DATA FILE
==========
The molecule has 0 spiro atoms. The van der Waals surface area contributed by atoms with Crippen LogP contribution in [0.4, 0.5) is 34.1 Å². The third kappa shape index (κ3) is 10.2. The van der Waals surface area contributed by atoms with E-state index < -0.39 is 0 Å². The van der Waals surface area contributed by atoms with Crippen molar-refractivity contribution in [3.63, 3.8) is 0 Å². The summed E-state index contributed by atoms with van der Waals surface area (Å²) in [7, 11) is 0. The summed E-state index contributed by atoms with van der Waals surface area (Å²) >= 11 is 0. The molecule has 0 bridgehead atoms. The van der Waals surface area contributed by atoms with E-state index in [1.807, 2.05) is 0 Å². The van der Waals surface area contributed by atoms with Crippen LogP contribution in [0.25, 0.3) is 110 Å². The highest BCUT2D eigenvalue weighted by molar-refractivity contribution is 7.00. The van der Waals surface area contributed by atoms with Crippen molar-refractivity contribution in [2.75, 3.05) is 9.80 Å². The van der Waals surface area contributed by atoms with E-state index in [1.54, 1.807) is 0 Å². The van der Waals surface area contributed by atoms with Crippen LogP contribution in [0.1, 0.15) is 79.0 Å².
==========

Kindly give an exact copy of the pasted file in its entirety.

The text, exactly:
The molecule has 0 spiro atoms. The van der Waals surface area contributed by atoms with Crippen LogP contribution in [0.4, 0.5) is 34.1 Å². The third kappa shape index (κ3) is 10.2. The van der Waals surface area contributed by atoms with E-state index < -0.39 is 0 Å². The van der Waals surface area contributed by atoms with Crippen molar-refractivity contribution in [3.63, 3.8) is 0 Å². The summed E-state index contributed by atoms with van der Waals surface area (Å²) in [7, 11) is 0. The summed E-state index contributed by atoms with van der Waals surface area (Å²) >= 11 is 0. The molecule has 0 bridgehead atoms. The van der Waals surface area contributed by atoms with E-state index in [1.807, 2.05) is 0 Å². The van der Waals surface area contributed by atoms with Crippen LogP contribution in [0.25, 0.3) is 110 Å². The highest BCUT2D eigenvalue weighted by molar-refractivity contribution is 7.00. The van der Waals surface area contributed by atoms with Crippen molar-refractivity contribution in [2.75, 3.05) is 9.80 Å². The van der Waals surface area contributed by atoms with E-state index in [1.54, 1.807) is 0 Å². The van der Waals surface area contributed by atoms with Crippen LogP contribution in [0.1, 0.15) is 79.0 Å².